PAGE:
Wednesday, October 13, 1999 Published at 12:14 GMT 13:14 UK
DJ fined over drugs offence
Johnnie Walker: Returning to his BBC Radio Two show
DJ Johnnie Walker has been fined £2,000 after pleading guilty to possession of cocaine.
The BBC Radio 2 presenter was also ordered to pay £200 costs at Horseferry Road Magistrates Court in central London.
The broadcaster was suspended by the BBC when the drug allegations were published in the News of the World in April this year.
Reporters, claiming to be interested in setting up a new radio station, had arranged a meeting with Walker at the Grosvenor Park Hotel in central London.
Magistrate Rosmond Keating criticised the journalists' methods and the "filth" they had written about Walker.
After the hearing, Radio 2 announced that Walker would be returning to his drivetime show.
The court heard that Walker had turned to cocaine while facing pressure at work, the loss of both his parents in close succession and the end of a long-term relationship.
'Source of strength'
But Mrs Keating told the 54-year-old he had a duty to maintain higher standards of life than other people because of his position as a celebrity.
However, she noted that he had sought help for his addiction and said: "I hope some good will come out of this appalling incident."
Outside court Walker, of Leigh, Wiltshire, thanked his family and listeners for their support, saying they had been "a great source of strength".
The DJ said he was "extremely sorry" for the embarrassment he had caused to family, friends and the BBC.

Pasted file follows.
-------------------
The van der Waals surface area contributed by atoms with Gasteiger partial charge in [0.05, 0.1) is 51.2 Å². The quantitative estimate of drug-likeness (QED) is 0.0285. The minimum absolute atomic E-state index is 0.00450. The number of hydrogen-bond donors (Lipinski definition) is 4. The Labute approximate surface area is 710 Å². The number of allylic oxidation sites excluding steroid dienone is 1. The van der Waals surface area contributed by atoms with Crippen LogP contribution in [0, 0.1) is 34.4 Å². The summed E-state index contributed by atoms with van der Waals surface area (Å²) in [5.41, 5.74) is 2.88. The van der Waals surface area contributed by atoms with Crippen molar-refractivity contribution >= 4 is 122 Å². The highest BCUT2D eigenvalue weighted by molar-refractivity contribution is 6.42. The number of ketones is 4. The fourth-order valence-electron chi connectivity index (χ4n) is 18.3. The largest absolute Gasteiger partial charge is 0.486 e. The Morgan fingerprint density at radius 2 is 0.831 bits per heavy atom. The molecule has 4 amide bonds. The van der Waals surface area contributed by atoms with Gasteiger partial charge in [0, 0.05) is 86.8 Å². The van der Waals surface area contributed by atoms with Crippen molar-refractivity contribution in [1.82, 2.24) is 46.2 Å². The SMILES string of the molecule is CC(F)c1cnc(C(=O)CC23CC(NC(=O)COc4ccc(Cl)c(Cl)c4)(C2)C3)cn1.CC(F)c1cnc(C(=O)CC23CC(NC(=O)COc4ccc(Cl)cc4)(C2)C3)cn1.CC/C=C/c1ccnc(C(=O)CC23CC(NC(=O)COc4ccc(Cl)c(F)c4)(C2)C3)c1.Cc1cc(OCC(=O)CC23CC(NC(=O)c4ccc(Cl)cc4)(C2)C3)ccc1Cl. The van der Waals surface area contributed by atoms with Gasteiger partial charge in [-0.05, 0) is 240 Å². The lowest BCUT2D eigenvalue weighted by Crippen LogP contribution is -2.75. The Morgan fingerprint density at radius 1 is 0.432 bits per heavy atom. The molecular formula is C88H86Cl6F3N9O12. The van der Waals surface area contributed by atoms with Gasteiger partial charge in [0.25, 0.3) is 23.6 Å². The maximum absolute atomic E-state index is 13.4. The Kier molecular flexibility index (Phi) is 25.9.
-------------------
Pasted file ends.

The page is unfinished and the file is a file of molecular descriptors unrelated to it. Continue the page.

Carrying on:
He said: "I am trying my very best to put my troubles behind me on a daily basis."
'Drug became an enemy'
In court Walker's counsel, Antony Chinn, said of his client: "He found himself alone and working hard and he turned to the occasional use of cocaine.
"But what started off as a crutch or a friend soon turned into an enemy. It is a very addictive drug."
He said Walker had been considering getting help even before he was exposed.
No date has been decided for Walker's return to Radio 2. An internal inquiry was launched by BBC Radio director Jenny Abramsky when Walker was suspended.
A statement issued by the station said: "Johnnie Walker admitted that he had used cocaine but absolutely denied dealing in drugs.
"He stressed his deep regrets and faced up to his need for help. With no pressure from the BBC he underwent a rehabilitation programme, paid for by himself.
"The BBC is adamant that it does not tolerate the use of illegal drugs. However, the BBC Radio management is impressed by the way Johnnie has handled this crisis in his life and has sought professional treatment."
The statement said Radio 2 had also considered the views of listeners when considering Walker's future.
It said: "Now that the court case is over, Radio 2 has taken account of Johnnie's sincere regret for what happened, of his ongoing resolve to tackle his problem, and of the views of his Radio 2 audience and is pleased that Johnnie will be reuniting to the network at a date to be discussed with all parties."